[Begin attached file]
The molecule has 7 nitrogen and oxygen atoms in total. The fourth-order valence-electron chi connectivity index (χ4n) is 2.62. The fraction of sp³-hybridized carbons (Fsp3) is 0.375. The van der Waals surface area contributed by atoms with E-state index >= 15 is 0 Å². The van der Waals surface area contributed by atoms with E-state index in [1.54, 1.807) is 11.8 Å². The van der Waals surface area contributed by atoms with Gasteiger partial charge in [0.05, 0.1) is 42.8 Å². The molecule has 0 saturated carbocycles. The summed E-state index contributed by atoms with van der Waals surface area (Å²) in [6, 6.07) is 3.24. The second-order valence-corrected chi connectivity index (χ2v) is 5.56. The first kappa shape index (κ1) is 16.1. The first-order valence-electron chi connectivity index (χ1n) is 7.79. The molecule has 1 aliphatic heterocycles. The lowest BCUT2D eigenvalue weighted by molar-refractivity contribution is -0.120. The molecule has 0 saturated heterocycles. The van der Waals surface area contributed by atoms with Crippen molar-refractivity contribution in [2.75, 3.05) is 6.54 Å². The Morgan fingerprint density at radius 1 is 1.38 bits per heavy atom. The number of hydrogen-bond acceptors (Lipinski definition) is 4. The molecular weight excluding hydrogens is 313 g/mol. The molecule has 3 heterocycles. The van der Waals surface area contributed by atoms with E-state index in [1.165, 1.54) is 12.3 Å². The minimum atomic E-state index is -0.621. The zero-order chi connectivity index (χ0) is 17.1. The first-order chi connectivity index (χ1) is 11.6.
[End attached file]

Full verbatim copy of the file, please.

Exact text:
The molecule has 7 nitrogen and oxygen atoms in total. The fourth-order valence-electron chi connectivity index (χ4n) is 2.62. The fraction of sp³-hybridized carbons (Fsp3) is 0.375. The van der Waals surface area contributed by atoms with E-state index >= 15 is 0 Å². The van der Waals surface area contributed by atoms with E-state index in [1.54, 1.807) is 11.8 Å². The van der Waals surface area contributed by atoms with Gasteiger partial charge in [0.05, 0.1) is 42.8 Å². The molecule has 0 saturated carbocycles. The summed E-state index contributed by atoms with van der Waals surface area (Å²) in [6, 6.07) is 3.24. The second-order valence-corrected chi connectivity index (χ2v) is 5.56. The first kappa shape index (κ1) is 16.1. The first-order valence-electron chi connectivity index (χ1n) is 7.79. The molecule has 1 aliphatic heterocycles. The lowest BCUT2D eigenvalue weighted by molar-refractivity contribution is -0.120. The molecule has 0 saturated heterocycles. The van der Waals surface area contributed by atoms with Crippen molar-refractivity contribution in [2.75, 3.05) is 6.54 Å². The Morgan fingerprint density at radius 1 is 1.38 bits per heavy atom. The number of hydrogen-bond acceptors (Lipinski definition) is 4. The molecular weight excluding hydrogens is 313 g/mol. The molecule has 3 heterocycles. The van der Waals surface area contributed by atoms with E-state index in [1.165, 1.54) is 12.3 Å². The minimum atomic E-state index is -0.621. The zero-order chi connectivity index (χ0) is 17.1. The first-order chi connectivity index (χ1) is 11.6.